Question: Probing specific protein amino acid position changes in R
0
4.9 years ago by
debra.ragland0 wrote:

I have 15 protein sequences of 99 amino acids each. After doing some looking around I have found that there are several ways you can read sequences into R and do pairwise or multiple alignments. I, however, do not know how to probe changes at specific positions. For instance, I would like to know the best way to align a standard sequence with one(1) or several mutant sequences and probe each amino acid position that does not match the standard sequence. In other words seq1 = "standard amino acid seq" and seq2 = "mutant seq", align these 2 and then have a way to ask R to report whether there is a change at position 10, or 11, or 12 and so on such that R reports(for example) TRUE or FALSE for this question. Where all the sequences that have a reported TRUE for a change at position X can be grouped against those that do not have a change at this position.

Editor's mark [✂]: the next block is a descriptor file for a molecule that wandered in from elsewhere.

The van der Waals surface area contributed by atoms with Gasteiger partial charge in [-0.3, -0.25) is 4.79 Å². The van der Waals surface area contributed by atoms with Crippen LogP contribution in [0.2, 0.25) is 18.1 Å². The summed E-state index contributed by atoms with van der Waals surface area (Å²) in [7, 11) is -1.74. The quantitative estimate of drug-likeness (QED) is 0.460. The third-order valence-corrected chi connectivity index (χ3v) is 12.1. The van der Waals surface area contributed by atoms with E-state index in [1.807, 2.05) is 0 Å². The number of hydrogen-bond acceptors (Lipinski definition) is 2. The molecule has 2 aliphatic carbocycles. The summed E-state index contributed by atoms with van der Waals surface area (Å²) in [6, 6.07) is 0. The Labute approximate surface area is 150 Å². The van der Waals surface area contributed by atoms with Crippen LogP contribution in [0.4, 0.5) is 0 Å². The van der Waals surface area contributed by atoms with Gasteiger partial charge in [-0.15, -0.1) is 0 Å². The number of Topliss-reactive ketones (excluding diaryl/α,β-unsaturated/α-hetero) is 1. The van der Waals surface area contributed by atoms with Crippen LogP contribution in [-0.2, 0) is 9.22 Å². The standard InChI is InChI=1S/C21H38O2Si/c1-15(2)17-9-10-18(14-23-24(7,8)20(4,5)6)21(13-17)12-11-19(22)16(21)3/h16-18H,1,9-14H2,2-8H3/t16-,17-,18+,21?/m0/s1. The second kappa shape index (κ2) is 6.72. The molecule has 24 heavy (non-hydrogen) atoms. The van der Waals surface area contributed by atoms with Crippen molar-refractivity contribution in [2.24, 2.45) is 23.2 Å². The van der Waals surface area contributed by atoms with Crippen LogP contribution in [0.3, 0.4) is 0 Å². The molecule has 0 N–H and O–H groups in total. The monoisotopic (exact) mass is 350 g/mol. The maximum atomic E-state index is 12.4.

I'm not even sure that R is the best way to do this, but it's the only language I'm somewhat familiar with.

I hope this makes sense. Any help will be appreciated.

R • 2.0k views
modified 4.9 years ago by 5utr350 • written 4.9 years ago by debra.ragland0
0
4.9 years ago by
5utr350
5utr350 wrote:

There are indeed many different function that you can use to manipulate strings, this is an example using Biostrings:

``````#load package
library(Biostrings)
#reference sequence
standardseq<- AAString("MARKSLEMSIR")
#query sequences
seq1 <- AAString("MARKSLEMSER")
seq2 <- AAString("MDRKSLEMSER")
seq3 <- AAString("MDRKSAEMSER")
seq4 <- AAString("MARKSLEMSIR")
#merge them into a list
queryseq=list(seq1,seq2,seq3,seq4)

#apply function pmatch and return mismatching position for every query seq
mutationpositions=lapply(queryseq,function(X) c(1:length(X))[ is.na( pmatch( as.vector(standardseq),as.vector(X) ) )] )
#mismatching position for every query seq
mutationpositions
``````

You can then use the list 'mutationposition' to split matching/unmatching sequences or check the AA change.